He comes over to our piles of LPs and digs through until he finds one with a picture of a woman with light, curly hair, wearing jeans and sitting barefoot in a window. He grabs it and rips the cellophane wrapper from around the cardboard cover. We gather around the record player and watch with round eyes, as if he is about to perform a magic trick. He pushes the button that makes the platter turn. He pulls the sleeve from the cover, and the record from the sleeve, which he places gingerly onto the turning wheel. He is so intent on setting the needle down onto the vinyl exactly right.
There is a light hiss and the music can be discerned very faintly, but it’s not coming out of the speakers. We look at him and each other and see the look of annoyance cross his face. We instinctively pull slightly away from him. He is checking connections and pressing buttons until suddenly the speakers roar into life and we hear the sweetest voice singing “Oh darling, when I see your face, gentle as the month of May.” We all break into laughter from the surprise and delight of it.
Daddy starts dancing to the thumping beat, the bass and the piano putting the bottom into the song, and we join him, jumping up and down and shaking our hips, holding hands and breaking the hold. He gets into the music so hard that his hair flips forward, out of the careful style he usually keeps it in and hangs in front of his eyes. We feel the earth move under our feet—we really do feel it in the give of the floorboards as we jump and dance like a flock of lunatics.
We are out of breath when the record moves into “So Far Away” and he takes turns slow dancing with each of us while we stand on the ends of his feet, even my big sister. When it’s my turn I lean back as far as I can, dangling my head in the backbend, trusting that his grip on my hands will not fail, and upside down I can see Mommy, still in the doorway, watching us gallivant with pursed lips and one eyebrow arched. She is not charmed by any of this.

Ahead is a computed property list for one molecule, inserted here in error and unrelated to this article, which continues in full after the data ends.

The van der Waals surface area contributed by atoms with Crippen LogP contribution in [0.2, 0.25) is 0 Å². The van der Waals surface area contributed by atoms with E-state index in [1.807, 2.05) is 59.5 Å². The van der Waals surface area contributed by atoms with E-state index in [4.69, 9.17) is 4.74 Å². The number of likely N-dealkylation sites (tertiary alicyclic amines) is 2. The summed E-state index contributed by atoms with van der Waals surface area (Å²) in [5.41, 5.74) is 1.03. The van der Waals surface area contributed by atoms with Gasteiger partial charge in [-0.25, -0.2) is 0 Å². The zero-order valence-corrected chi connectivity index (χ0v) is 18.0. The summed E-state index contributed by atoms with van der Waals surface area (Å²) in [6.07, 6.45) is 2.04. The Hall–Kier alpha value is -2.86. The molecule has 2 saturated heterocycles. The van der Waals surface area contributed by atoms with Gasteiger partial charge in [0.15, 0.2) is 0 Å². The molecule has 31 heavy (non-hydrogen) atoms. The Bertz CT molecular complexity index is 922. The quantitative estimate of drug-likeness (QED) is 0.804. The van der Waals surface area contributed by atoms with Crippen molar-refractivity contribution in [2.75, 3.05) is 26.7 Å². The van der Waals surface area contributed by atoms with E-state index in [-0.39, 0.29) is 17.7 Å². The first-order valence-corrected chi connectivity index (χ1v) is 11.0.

When “It’s Too Late” comes on, he looks up at her, smiles widely and asks, “What do you think, Joan? Is it too late? Please?” Something about that makes her snort sarcastically, almost a laugh, almost the acceptance of an almost apology. Because they are not tender together, my parents, they only deliver barbs. It tickles her perverse sense of humor, I think, for him to ask if they are through in a hopeful voice. Her voice is wry, “Well, it’s too late to take that goddamn thing back, I suppose. I don’t know where the money’s coming from for that.”
“Come on, girls, it’s time for bed!” and we are suddenly caught up in the whirlwind of her pushing us up the stairs while we beg to stay up longer. When she tucks me in, she says, “Stay in your bed tonight, Grace. Daddy needs to sleep.” I lie in bed forever, the sound of the same record being played over and over while the smell of cigarettes creeps up into our room along with the words, “Tonight you’re mine completely” followed by, “Will you still love me tomorrow?” There is the occasional sound of raised voices. Daddy is slurry and Mommy is sharp.
Carole King is pounding on a piano insisting he makes her feel like a natural woman behind the sound of my parents’ voices. I look across the bedspread to the twin bed where my big sister is staring at the ceiling, listening to the sounds in our house, to the music of our parents fighting. I watch her listening until I can’t keep my eyes open anymore.